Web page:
Borrego Mountain Earthquake of April 8, 1968

by T. Leslie Youd, (A.M.ASCE), Res. Civ. Engr.; U.S. Geol. Survey, Menlo Park, CA,
Robert O. Castle, Geologist; U.S. Geol. Survey, Menlo Park, CA,

Serial Information: Journal of the Soil Mechanics and Foundations Division, 1970, Vol. 96, Issue 4, Pg. 1201-1219

Document Type: Journal Paper


The strongest earthquake (M6.5) to strike California in more than 15 years hit the western edge of the Imperial Valley near Borrego Mountain at 6:29 p.m. (PST) April 8, 1968. The location of the shock in a largely undeveloped area was apparently responsible for the generally light structural damage and absence of serious injury. However, a joint California Institute of Technology—U.S. Geological Survey team observed a number of ground effects that have important engineering implications. Tectonic ruptures along a 20-mile segment of the Coyote Creek fault were especially significant because of the unusual width and complexity of the fractured zone. The locations of individual fractures could have been closely predicted over no more than half their extent. Ground effects characteristics of Modified-Mercalli intensities of VIII-IX were observed at distances of up to 30 miles from the ruptured fault and, as such, roughly matched those indicated for the epicentral area. It is inferred that intensity was governed as much by ground conditions as proximity to the epicenter.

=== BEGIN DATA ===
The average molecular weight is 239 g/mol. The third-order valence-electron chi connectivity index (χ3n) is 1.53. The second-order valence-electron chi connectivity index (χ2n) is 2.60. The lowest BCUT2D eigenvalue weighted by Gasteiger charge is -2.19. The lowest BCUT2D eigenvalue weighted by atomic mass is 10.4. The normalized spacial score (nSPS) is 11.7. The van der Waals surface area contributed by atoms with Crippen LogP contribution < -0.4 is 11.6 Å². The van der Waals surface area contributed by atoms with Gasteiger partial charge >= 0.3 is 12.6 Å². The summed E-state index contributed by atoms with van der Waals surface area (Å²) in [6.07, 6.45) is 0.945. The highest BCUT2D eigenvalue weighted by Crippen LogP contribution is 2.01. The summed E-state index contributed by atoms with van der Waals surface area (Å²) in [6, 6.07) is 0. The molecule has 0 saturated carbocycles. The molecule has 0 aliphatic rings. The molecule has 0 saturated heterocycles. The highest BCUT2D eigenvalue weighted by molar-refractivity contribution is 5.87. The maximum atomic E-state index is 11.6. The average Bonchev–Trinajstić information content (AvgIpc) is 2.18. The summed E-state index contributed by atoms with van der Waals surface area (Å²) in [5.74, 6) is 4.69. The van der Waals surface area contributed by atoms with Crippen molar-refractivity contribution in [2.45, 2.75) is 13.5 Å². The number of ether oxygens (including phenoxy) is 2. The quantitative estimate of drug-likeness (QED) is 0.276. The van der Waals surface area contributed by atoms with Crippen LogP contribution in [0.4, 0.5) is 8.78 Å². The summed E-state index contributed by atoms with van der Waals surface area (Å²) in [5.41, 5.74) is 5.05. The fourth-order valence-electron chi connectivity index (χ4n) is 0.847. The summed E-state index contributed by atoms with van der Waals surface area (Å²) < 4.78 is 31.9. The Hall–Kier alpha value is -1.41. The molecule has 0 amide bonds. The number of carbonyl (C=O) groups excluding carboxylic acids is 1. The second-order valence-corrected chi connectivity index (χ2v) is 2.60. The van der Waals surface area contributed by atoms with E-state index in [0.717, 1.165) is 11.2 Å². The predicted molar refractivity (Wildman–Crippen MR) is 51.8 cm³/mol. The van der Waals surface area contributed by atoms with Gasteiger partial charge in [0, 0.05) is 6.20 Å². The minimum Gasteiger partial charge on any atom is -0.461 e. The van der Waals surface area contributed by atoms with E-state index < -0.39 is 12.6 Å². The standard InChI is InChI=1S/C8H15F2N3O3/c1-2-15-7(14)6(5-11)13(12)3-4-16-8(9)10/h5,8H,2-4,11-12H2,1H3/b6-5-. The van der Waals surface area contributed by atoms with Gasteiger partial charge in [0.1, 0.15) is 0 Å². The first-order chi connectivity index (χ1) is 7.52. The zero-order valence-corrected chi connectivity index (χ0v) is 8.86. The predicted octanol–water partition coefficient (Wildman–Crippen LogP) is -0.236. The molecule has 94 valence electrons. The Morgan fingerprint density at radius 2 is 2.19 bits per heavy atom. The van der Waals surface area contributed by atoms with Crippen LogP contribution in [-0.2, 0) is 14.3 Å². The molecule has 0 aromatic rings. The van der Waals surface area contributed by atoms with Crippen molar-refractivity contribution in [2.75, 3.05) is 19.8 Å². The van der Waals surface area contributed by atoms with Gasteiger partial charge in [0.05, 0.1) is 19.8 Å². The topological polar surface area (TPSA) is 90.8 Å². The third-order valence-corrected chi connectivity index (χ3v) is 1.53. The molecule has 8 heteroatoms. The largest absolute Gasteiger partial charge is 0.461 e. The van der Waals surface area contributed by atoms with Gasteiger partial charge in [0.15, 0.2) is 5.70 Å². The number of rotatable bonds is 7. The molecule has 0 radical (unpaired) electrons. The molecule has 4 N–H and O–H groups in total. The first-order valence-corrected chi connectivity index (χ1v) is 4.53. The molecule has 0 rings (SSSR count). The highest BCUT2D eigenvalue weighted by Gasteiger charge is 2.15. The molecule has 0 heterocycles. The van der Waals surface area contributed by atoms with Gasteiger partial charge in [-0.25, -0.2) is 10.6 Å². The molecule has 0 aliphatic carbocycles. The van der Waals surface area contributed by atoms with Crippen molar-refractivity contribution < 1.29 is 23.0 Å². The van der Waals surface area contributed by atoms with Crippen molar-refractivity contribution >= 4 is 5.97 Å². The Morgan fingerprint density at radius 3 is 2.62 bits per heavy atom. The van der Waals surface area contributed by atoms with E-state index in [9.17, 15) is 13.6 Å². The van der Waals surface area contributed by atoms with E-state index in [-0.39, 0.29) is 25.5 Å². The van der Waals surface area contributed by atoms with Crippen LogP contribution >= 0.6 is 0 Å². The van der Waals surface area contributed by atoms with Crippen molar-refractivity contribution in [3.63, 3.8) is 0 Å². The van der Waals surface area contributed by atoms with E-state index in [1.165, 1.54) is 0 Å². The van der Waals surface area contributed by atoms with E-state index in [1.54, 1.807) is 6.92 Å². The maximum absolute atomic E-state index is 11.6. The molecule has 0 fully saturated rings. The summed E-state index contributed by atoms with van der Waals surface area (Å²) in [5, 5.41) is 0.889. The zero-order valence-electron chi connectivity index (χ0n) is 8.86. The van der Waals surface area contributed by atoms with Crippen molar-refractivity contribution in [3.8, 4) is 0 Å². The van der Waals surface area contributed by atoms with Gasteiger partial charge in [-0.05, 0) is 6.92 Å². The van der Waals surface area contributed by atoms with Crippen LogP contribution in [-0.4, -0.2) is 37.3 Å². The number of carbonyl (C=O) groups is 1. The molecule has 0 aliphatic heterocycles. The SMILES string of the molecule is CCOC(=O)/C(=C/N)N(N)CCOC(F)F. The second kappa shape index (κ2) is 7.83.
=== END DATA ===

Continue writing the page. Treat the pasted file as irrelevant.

Subject Headings: Mountains | Earthquakes | Geological faults | Cracking | Damage (structural) | Accidents | Joints | Geological surveys | California | United States

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